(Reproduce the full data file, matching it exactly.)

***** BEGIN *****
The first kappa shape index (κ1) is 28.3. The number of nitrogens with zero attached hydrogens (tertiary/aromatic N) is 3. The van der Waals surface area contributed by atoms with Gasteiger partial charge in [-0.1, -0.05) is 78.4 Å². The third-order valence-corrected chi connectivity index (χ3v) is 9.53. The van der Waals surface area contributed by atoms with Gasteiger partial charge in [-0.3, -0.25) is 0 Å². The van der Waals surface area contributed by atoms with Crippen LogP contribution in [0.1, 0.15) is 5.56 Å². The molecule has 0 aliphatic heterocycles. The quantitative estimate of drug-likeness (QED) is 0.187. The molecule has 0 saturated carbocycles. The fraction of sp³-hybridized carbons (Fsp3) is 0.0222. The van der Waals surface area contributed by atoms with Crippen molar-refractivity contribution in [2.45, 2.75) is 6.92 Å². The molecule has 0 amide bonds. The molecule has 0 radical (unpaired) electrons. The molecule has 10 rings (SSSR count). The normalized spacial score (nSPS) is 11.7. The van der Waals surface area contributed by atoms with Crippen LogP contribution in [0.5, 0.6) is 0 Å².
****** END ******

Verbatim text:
The first kappa shape index (κ1) is 28.3. The number of nitrogens with zero attached hydrogens (tertiary/aromatic N) is 3. The van der Waals surface area contributed by atoms with Gasteiger partial charge in [-0.1, -0.05) is 78.4 Å². The third-order valence-corrected chi connectivity index (χ3v) is 9.53. The van der Waals surface area contributed by atoms with Gasteiger partial charge in [-0.3, -0.25) is 0 Å². The van der Waals surface area contributed by atoms with Crippen LogP contribution in [0.1, 0.15) is 5.56 Å². The molecule has 0 aliphatic heterocycles. The quantitative estimate of drug-likeness (QED) is 0.187. The molecule has 0 saturated carbocycles. The fraction of sp³-hybridized carbons (Fsp3) is 0.0222. The van der Waals surface area contributed by atoms with Crippen molar-refractivity contribution in [2.45, 2.75) is 6.92 Å². The molecule has 0 amide bonds. The molecule has 0 radical (unpaired) electrons. The molecule has 10 rings (SSSR count). The normalized spacial score (nSPS) is 11.7. The van der Waals surface area contributed by atoms with Crippen LogP contribution in [0.5, 0.6) is 0 Å².